Why everything you learned at business school is wrong

Why everything you learned at business school is wrong

Why everything you learned at business school is wrong

Not everything – just most of it.

While much of the wisdom taught in business school is undeniably inspirational and useful it’s not actually very reliable. Take advice on how to be successful and you’re most likely not to be successful. Yet this advice is relied upon. Imagine if such unreliable evidence applied to medical science. Suppose a vaccine was developed for a disease that had worked on some patients but was more than likely not to work for most. We wouldn’t even call it a vaccine, we’d call it snake oil.

Suppose a vaccine was developed for a disease that had worked on some patients but was more than likely not to work for most. We wouldn’t even call it a vaccine, we’d call it snake oil.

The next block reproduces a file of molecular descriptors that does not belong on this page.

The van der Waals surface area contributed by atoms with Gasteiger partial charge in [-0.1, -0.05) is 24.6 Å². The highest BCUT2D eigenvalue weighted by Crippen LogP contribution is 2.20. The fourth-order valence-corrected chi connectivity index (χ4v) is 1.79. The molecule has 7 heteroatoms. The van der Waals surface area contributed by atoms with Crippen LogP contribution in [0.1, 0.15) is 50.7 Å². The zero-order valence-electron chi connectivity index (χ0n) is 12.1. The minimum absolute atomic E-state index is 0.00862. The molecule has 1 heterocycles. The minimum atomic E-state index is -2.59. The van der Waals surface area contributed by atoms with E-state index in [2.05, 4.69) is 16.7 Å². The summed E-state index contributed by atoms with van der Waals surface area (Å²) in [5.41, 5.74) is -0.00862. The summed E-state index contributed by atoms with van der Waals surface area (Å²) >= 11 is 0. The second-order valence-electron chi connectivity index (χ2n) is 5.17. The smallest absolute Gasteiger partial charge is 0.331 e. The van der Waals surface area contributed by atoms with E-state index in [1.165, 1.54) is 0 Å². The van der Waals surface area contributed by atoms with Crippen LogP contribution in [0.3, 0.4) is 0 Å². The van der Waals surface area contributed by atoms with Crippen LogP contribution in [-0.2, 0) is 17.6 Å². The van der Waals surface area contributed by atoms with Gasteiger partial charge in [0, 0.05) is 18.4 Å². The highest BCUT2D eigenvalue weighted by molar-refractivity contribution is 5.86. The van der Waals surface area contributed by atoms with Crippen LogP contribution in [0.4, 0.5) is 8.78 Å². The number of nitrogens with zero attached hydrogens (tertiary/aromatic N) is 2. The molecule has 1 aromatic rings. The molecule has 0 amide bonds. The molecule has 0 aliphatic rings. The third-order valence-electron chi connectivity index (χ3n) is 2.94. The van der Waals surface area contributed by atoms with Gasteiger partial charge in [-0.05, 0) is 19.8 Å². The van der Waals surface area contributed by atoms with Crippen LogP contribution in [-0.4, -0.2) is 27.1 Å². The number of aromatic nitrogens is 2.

So how come we spot fake remedies but we swallow business advice that has little or no substance?

We see this all the time. Startups with great claims to be the next big thing who persuade young people to make lifechanging career decisions to be part of the new facebook or the new google. Bright young things fresh out of school mislead into thinking that the anecdotes of their predecessors will stand them on good stead despite embarking on a new journey in a new age with new obstacles, new disruptions and new opportunities. Anecdotes from history are important but they should come with a health warning. Past performance is not a reliable guide to the future performance but despite knowing this, it is to easy to be seduced by the promise of a shortcut to success and the best of us can be fooled.

We all admire winners. When we see somebody who has worked hard for years bow their head to receive an Olympic medal, we share the joy. If we’re older, we wish we’d been there – if we’re younger, we develop an ambition to be there one day. But how do you win a gold medal at the Olympics? What are the ingredients of success?

If you look at a sample of winners you can see the common attributes – hard work; dedication; tenacity; healthy diet. Do these things, the same things, over and over again, every day without fail, for years. Every winner does these things.